For 2020, we are pleased to announce that the cost for each camper to attend Camp Koinonia is only $460.00 for the entire week! Over the recent years, the costs of planning, operating, and executing camp have increased considerably. The actual cost for one camper to attend camp is almost $1,000. We also charge UT students a fee of $150 to participate. Aside from the camper and counselor fees, 100% of the costs of Camp Koinonia are paid for by the Camp Koinonia Foundation through our fundraising efforts. We would like to thank all those who financially support Camp Koinonia.
Camp Koinonia Assistantship
The graduate student selected for this assistantship is responsible for Camp Koinonia initiatives/programs. This student is passionate about continually improving all aspects of Camp Koinonia.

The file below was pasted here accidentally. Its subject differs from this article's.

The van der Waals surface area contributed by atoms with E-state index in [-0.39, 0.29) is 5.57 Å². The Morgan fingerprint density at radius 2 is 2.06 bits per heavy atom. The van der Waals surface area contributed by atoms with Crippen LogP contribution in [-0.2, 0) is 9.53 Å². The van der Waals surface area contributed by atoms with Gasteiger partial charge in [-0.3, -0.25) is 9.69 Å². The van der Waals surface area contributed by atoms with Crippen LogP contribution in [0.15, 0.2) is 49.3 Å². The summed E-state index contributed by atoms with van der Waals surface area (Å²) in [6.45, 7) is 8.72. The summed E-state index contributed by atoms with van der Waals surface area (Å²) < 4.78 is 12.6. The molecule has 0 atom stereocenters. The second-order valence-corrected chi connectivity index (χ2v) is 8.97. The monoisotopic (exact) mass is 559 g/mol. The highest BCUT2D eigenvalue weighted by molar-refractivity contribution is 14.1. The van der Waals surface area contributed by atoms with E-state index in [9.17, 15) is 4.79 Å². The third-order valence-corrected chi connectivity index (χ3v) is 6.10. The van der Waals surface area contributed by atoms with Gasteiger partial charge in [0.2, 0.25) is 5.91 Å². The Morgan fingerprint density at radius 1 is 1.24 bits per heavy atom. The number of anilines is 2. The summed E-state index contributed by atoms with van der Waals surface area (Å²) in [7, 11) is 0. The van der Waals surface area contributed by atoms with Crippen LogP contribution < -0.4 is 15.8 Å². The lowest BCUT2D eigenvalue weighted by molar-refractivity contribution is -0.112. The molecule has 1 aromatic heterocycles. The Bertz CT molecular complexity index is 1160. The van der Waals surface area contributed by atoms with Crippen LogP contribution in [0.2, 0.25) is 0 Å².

Kelsey Phillips Webb
Coming into college, Kelsey was interested in going into Occupational Therapy. She chose to pursue her Bachelor’s degree in Therapeutic Recreation (TR) as a way to gain more experience working with different populations of people. Becoming a part of the TR major and experiencing her first camp, she began to realize her passion of working with people with disabilities and chose to continue her education as a Master’s student in TR. As a second year Master’s student, she is beginning her thesis with a purpose of examining what barriers to recreation exist for people with Autism Spectrum Disorder, if any. She plans on sitting for the CTRS exam following Master’s graduation. Her career interests are to use TR in adaptive and typical outdoor recreation for families who have experienced some form of trauma, whether that is someone experiencing an acquired or congenital disability, military service, an illness, or emotional/behavioral impairments.
“Camp Koinonia, home away from home. When I gave my love, I found my own.”